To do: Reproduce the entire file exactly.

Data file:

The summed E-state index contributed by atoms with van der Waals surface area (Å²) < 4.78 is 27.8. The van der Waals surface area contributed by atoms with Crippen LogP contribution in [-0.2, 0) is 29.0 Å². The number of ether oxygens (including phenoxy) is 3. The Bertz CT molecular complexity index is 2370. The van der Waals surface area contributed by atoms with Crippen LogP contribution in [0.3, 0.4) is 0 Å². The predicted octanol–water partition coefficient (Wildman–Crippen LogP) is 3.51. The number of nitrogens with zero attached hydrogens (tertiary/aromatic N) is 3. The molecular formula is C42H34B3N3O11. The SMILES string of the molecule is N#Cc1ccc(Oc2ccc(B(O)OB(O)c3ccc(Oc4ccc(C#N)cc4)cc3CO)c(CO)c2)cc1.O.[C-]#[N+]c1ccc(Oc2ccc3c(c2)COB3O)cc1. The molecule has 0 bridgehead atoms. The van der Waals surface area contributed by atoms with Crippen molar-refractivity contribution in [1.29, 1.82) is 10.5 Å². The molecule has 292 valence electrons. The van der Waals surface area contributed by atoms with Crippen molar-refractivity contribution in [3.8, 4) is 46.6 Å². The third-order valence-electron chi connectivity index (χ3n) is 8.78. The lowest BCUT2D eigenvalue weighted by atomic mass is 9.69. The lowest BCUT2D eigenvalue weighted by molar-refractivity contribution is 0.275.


The summed E-state index contributed by atoms with van der Waals surface area (Å²) < 4.78 is 27.8. The van der Waals surface area contributed by atoms with Crippen LogP contribution in [-0.2, 0) is 29.0 Å². The number of ether oxygens (including phenoxy) is 3. The Bertz CT molecular complexity index is 2370. The van der Waals surface area contributed by atoms with Crippen LogP contribution in [0.3, 0.4) is 0 Å². The predicted octanol–water partition coefficient (Wildman–Crippen LogP) is 3.51. The number of nitrogens with zero attached hydrogens (tertiary/aromatic N) is 3. The molecular formula is C42H34B3N3O11. The SMILES string of the molecule is N#Cc1ccc(Oc2ccc(B(O)OB(O)c3ccc(Oc4ccc(C#N)cc4)cc3CO)c(CO)c2)cc1.O.[C-]#[N+]c1ccc(Oc2ccc3c(c2)COB3O)cc1. The molecule has 0 bridgehead atoms. The van der Waals surface area contributed by atoms with Crippen molar-refractivity contribution in [1.29, 1.82) is 10.5 Å². The molecule has 292 valence electrons. The van der Waals surface area contributed by atoms with Crippen molar-refractivity contribution in [3.8, 4) is 46.6 Å². The third-order valence-electron chi connectivity index (χ3n) is 8.78. The lowest BCUT2D eigenvalue weighted by atomic mass is 9.69. The lowest BCUT2D eigenvalue weighted by molar-refractivity contribution is 0.275.